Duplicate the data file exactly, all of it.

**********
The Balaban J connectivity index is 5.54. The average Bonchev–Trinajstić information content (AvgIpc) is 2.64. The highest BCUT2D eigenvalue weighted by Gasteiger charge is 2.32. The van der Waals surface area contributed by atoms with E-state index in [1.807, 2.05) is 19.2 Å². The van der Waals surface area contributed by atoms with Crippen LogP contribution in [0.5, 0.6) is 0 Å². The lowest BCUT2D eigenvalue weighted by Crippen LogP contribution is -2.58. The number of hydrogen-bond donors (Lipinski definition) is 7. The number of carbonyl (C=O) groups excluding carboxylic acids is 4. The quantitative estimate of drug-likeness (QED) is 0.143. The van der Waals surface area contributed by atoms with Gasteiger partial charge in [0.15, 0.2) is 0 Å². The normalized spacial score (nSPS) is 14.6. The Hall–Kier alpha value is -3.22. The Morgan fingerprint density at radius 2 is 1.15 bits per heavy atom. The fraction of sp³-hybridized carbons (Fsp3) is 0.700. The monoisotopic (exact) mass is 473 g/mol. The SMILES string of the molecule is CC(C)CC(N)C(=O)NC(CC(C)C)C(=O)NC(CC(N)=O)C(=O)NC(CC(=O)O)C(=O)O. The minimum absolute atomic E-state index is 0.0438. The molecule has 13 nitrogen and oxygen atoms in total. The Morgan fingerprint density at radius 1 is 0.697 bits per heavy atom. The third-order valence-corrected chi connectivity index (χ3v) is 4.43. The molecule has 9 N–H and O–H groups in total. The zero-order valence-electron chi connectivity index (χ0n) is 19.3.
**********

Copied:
The Balaban J connectivity index is 5.54. The average Bonchev–Trinajstić information content (AvgIpc) is 2.64. The highest BCUT2D eigenvalue weighted by Gasteiger charge is 2.32. The van der Waals surface area contributed by atoms with E-state index in [1.807, 2.05) is 19.2 Å². The van der Waals surface area contributed by atoms with Crippen LogP contribution in [0.5, 0.6) is 0 Å². The lowest BCUT2D eigenvalue weighted by Crippen LogP contribution is -2.58. The number of hydrogen-bond donors (Lipinski definition) is 7. The number of carbonyl (C=O) groups excluding carboxylic acids is 4. The quantitative estimate of drug-likeness (QED) is 0.143. The van der Waals surface area contributed by atoms with Gasteiger partial charge in [0.15, 0.2) is 0 Å². The normalized spacial score (nSPS) is 14.6. The Hall–Kier alpha value is -3.22. The Morgan fingerprint density at radius 2 is 1.15 bits per heavy atom. The fraction of sp³-hybridized carbons (Fsp3) is 0.700. The monoisotopic (exact) mass is 473 g/mol. The SMILES string of the molecule is CC(C)CC(N)C(=O)NC(CC(C)C)C(=O)NC(CC(N)=O)C(=O)NC(CC(=O)O)C(=O)O. The minimum absolute atomic E-state index is 0.0438. The molecule has 13 nitrogen and oxygen atoms in total. The Morgan fingerprint density at radius 1 is 0.697 bits per heavy atom. The third-order valence-corrected chi connectivity index (χ3v) is 4.43. The molecule has 9 N–H and O–H groups in total. The zero-order valence-electron chi connectivity index (χ0n) is 19.3.